1. Action on climate change is a business opportunity
This is most relevant to the situation in New Zealand, but it can be applied elsewhere. If you even remotely follow climate change you will see that investment in green technology is skyrocketing. Even if it seems like a bubble (and I think it’s only just getting started), there are a few prudent individuals who are going to come out of it with a lot of money. At this stage, developing the right technology could be very lucrative in the future.
In New Zealand’s case, the ‘green’ industry is not only potentially a potentially lucrative enterprise, but it is absolutely vital that we continue to maintain our image as a clean green paradise from the outset. In fact, a report by the Ministry for the Environment stated that New Zealand’s green image “is worth at least hundreds of millions, possibly billions, of dollars.” Yet with only a little bit of digging, it’s actually quite obvious that we are not as green as we claim to be. As fossils fuels and minerals continue to decrease in abundance, it won’t be long before we are forced to make some tough economic decisions. Recent mineral explorations in New Zealand have sparked this debate. The debate is only going to intensify, with reports claiming that New Zealand may be an excellent source of mineral deposits and fossil fuels in the future. This is where the conflict between favouring the environment, and favouring the economy, comes into play in the New Zealand context.
So, the first question is – should we swap our green image for the short term lucrative fossil fuel market? The second question is – do we have to?
The answer to the first question is no - we should not trade our clean, green image for the short term lucrative fossil fuel market. It’s not that going completely green is going to be the silver bullet to prosperity, nor is it that a green tourism sector is more profitable than our world class agricultural sector. However, if we want to turn away from a market that could potentially be worth trillions in exchange for dirty 20th century business methods, there should at least be some serious debate beforehand.
In answer to the second question -- do we have to? -- no, because the green industry is potentially lucrative in itself. If New Zealand focuses on pursuing sustainable business practices, the choice between the environment and the economy doesn’t need to be made. Groups like Pure Advantage are pushing this idea, and provide a strong argument for New Zealand to move in this direction. We need to stop believing that only a carbon based economy is a strong economy.
2. The environment and the economy are symbiotic
We depend on both the environment, and the economy to sustain our standard of living. Both spheres should be treated with respect. At the end of the day, our planet will go on without us, but we -- humans -- are the ones that are going to take the full hit. It is well known that when there is more moisture in the air, the number of extreme weather events are expected to increase. Numerous reports highlight the risk that insurance companies face in these circumstances. This isn’t theoretical, but actually happening, with insurance companies paying out much more over the years due to strange weather. Some of these freak weather events have cost a fortune. As a single example, Hurricane Katrina’s total economic cost is estimated by some to be over $200 billion.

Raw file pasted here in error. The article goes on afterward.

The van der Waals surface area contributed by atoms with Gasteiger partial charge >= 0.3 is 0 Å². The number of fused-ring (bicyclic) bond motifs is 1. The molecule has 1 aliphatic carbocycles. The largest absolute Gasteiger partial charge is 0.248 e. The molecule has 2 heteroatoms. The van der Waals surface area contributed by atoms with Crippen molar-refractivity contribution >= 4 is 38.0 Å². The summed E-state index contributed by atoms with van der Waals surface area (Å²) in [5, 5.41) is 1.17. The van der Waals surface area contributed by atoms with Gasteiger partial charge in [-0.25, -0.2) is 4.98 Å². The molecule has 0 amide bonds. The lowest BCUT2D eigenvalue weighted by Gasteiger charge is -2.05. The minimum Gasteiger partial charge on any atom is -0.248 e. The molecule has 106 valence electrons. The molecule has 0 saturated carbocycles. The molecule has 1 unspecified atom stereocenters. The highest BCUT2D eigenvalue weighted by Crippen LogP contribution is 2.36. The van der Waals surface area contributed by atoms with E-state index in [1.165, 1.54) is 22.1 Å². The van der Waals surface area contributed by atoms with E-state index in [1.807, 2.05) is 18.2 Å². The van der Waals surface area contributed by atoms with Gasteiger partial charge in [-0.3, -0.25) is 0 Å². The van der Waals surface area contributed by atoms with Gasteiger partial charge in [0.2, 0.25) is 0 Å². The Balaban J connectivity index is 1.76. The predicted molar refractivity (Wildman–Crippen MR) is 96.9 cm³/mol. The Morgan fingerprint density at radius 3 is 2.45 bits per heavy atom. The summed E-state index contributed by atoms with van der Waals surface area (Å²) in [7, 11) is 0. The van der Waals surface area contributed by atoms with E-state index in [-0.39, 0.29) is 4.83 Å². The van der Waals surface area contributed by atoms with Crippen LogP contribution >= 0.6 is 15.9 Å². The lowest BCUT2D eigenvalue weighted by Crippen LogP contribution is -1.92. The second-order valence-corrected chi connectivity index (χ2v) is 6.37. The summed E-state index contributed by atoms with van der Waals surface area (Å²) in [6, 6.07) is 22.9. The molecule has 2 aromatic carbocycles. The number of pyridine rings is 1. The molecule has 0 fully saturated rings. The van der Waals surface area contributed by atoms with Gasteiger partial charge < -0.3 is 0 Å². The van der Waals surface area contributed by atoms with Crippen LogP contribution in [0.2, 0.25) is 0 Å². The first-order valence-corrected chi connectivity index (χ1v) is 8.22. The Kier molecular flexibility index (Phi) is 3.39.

Whether or not climate change ‘caused’ the an individual weather event isn’t the issue, although there are a group of scientists who are taking the bold step of trying to link extreme weather events to climate change. The main issue is that if we are expecting an increase in extreme weather events, it doesn’t take an economist to realise that this might cause more unexpected costs in the future. The climate we currently take for granted might change in a way that is unhelpful for us. Surely we can all agree that most businesses don’t operate as well when submerged under water, or in the middle of a hurricane.
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For these reasons, we should take preventative measures to avoid unpredictable and devastating natural disasters. It will also most likely be much cheaper in the long run. In my view, humans have always used technology to solve the issues they encounter, such as the invention of automobiles and aeroplanes in the case of transport, or the use of telegrams and the Internet to increase our communications capacity. At the moment, we are facing both economic and environmental issues with energy -- we can no longer produce cheap, abundant energy without destroying the planet, and our rates of consumption are far too high. Finding a way of producing cheap, efficient and sustainable energy not only solves the economic problem, but also contributes to the solution to anthropogenic climate change. There’s no reason why we can’t kill two birds with one stone.
The damage that climate change is doing to our economy highlights the symbiotic link between the two - and to change one, we have to take care of the other. Action on climate change can be taken, and not only will it not damage the economy (certainly not in the long term), but may in fact improve it. To have to choose between the two is nothing but a false dilemma.